Uninvited

Public harassment can be defined as ‘the intimidation of an individual in a public space.’ Also known as street harassment, public harassment has been highlighted in the media of late.

Last month YouTuber Sam Pepper was accused of Public and Sexual Harassment. This month a video, documenting a woman walking through NYC for ten hours went viral. The footage was harrowing to watch and depicted the female in question being subjected to many forms of public harassment.

Meanwhile, in a survey conducted at UCD by the Dublin branch of Hollaback, an organisation which aims to end street harassment, sixty four per cent of females and 10 per cent of males were found to have been street harassed.

I think that public harassment happens to women in particular due to the gender discrimination and sexism that is still present in today’s society. This objectification of women from puberty to adulthood rears it head every time a man tries to force a woman into giving him attention through words, sounds or gestures.

When people make statements like ‘sure it’s a compliment’, I’m tempted to give up on this society forever. Lewd gestures and comments are not compliments – if anything they show that the woman being targeted, yes targeted, is not respected.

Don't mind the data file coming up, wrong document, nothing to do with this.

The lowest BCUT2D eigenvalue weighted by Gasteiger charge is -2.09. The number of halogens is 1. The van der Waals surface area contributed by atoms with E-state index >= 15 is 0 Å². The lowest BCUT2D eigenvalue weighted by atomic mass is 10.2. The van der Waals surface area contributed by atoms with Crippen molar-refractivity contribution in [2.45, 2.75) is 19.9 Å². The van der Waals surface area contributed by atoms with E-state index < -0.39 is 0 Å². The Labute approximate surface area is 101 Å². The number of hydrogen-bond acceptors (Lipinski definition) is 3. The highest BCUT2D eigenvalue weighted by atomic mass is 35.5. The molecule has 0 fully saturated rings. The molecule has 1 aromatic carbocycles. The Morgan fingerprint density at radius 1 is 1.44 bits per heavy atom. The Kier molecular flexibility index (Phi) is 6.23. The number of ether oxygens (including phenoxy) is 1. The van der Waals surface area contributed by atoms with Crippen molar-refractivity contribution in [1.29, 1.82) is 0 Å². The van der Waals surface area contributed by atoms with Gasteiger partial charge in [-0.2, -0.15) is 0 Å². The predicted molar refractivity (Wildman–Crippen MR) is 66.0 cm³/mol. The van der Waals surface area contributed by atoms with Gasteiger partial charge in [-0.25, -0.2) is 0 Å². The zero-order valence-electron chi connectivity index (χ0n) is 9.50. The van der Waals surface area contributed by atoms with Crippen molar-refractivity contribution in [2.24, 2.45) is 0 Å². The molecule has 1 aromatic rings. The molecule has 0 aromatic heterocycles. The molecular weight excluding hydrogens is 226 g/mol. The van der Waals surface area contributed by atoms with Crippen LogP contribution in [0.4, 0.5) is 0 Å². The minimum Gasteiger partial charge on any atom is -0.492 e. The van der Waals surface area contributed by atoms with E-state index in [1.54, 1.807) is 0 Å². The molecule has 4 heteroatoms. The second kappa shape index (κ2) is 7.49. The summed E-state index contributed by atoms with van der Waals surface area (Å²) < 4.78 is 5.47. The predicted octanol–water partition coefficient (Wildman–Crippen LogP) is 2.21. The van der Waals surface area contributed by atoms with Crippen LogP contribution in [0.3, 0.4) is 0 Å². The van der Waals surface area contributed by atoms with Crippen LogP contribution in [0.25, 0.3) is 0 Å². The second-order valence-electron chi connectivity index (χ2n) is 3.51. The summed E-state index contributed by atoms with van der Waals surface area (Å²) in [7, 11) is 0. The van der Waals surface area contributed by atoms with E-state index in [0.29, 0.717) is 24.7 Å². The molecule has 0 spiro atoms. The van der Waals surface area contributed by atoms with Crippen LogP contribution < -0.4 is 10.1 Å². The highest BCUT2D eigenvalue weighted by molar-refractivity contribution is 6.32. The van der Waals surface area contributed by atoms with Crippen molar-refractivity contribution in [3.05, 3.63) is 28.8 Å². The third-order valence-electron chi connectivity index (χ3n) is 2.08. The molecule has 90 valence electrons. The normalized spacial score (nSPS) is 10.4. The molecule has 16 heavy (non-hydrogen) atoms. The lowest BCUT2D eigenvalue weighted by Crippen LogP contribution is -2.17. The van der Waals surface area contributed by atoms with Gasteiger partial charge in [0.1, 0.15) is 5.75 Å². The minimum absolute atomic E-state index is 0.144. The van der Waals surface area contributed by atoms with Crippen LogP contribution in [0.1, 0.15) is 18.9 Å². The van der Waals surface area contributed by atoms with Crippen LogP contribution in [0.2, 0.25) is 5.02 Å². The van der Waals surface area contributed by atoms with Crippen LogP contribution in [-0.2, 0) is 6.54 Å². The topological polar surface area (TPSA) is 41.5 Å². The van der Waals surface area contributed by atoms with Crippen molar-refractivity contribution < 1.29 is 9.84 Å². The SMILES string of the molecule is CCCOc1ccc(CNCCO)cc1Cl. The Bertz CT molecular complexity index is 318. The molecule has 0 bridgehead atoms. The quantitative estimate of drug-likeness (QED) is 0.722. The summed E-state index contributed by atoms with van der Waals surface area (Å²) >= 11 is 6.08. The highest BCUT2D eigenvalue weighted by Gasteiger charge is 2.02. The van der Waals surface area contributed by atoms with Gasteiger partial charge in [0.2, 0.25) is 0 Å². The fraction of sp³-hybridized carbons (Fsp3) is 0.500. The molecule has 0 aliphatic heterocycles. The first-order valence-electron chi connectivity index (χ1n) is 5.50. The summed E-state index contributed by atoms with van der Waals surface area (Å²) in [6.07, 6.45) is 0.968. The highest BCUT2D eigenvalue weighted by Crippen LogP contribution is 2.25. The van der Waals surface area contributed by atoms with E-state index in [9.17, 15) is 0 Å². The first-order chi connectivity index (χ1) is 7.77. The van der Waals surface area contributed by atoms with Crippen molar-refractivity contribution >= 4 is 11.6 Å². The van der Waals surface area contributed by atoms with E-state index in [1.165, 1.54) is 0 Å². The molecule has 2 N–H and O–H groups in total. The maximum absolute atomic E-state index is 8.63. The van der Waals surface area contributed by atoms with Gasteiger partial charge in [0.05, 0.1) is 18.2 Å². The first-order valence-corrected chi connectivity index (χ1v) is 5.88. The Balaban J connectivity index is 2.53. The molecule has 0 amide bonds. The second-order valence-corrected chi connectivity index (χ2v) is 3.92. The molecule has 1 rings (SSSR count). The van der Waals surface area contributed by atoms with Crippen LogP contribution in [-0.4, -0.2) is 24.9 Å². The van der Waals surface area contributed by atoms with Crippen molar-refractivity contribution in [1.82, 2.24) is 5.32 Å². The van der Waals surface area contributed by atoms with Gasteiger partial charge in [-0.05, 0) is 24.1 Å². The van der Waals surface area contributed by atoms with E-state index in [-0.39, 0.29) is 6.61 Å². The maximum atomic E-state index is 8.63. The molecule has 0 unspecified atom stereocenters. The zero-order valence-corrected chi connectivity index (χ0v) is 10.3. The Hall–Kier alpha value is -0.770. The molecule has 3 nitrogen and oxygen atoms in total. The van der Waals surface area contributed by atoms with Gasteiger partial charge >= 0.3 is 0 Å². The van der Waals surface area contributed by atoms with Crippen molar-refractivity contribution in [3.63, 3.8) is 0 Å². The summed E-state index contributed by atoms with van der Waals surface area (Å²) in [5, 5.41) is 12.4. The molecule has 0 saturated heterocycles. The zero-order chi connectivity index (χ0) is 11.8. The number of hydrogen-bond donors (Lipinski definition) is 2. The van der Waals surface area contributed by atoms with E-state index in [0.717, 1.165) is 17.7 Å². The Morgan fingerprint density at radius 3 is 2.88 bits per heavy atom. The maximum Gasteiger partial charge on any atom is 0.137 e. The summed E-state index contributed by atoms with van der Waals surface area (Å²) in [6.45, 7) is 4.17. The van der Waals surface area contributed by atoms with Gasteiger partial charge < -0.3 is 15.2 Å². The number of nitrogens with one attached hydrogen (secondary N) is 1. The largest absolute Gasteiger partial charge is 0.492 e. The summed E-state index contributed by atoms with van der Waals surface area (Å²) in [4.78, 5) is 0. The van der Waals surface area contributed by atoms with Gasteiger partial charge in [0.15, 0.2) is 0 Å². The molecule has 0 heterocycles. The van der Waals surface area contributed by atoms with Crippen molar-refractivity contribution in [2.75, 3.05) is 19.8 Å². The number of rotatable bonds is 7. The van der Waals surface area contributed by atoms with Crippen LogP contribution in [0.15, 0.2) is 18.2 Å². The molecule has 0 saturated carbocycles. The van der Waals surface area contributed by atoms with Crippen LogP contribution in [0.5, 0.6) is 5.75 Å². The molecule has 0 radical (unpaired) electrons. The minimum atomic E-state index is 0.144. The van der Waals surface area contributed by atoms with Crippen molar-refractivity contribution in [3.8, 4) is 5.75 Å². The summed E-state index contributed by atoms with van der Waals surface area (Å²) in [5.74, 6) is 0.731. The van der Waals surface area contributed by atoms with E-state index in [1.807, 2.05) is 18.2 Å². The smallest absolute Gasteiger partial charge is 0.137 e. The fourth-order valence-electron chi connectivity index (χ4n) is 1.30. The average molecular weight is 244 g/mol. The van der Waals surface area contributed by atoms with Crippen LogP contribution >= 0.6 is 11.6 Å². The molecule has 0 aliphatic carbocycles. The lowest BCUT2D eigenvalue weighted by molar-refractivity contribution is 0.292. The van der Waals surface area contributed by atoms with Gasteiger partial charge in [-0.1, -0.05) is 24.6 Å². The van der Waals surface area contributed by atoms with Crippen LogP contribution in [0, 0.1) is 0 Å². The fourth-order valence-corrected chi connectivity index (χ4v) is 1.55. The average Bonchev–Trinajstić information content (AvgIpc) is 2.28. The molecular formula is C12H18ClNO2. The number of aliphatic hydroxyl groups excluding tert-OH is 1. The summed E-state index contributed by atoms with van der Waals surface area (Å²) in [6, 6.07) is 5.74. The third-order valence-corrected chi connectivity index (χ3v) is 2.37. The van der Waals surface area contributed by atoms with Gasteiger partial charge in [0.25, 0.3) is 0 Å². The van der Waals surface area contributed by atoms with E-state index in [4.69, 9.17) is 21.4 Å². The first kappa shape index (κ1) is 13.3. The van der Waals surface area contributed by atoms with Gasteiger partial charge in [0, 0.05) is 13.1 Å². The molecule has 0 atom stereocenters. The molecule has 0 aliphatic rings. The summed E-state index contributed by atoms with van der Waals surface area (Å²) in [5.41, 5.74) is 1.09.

In the last three months alone I’ve been stopped and intimidated by five men who felt it was appropriate to make unwanted advances towards me – despite the fact that I was clearly uncomfortable.

This included a traumatic experience on the juice aisle of Tesco, in which a man in what I took to be his fifties approached me. He informed me that he had dated ‘black Nigerian women’ in the past and suggested that he was rolling in cash.

Clearly this man thought that because I had a friendly and open face, he had the right to intimidate me with his inappropriate comments. In other words, he took advantage.

Another statement that really makes my blood boil is ‘it’s not harassment if you weren’t physically harmed.’ LIES! Victims of public harassment may not be physically injured, but they are still undoubtedly affected emotionally. Public harassment can also often escalate into sexual harassment, which is what makes it so dangerous.

Case in point, I was walking to the shops one mid-afternoon in October, when I heard a man wolf-whistling behind me. I ignored it like any sensible person would. He then suddenly ran past, slipped his hand down my back and hovered it over my bum, before giving me a cheeky wink and making a fast getaway.

What was most disturbing about this incident was that he thought his actions were humorous. If anything they angered, embarrassed and scared me. His behaviour was invasive and insulting.

As far as I’m concerned, incidents of street harassment will continue to grow if we don’t draw people’s attention to such unwanted and intimidating behaviour. The streets belong to us all and each one of us should feel safe when walking them.

With this in mind, I am pleased to hear that DCU Welfare Officer Eve Kerton has promised a series of workshops on Street Harassment in the near future. In these I urge you to take part.

After all, if we are to speak up about inappropriate behaviours, we need not only to be empowered, but informed.

Zainab Boladale

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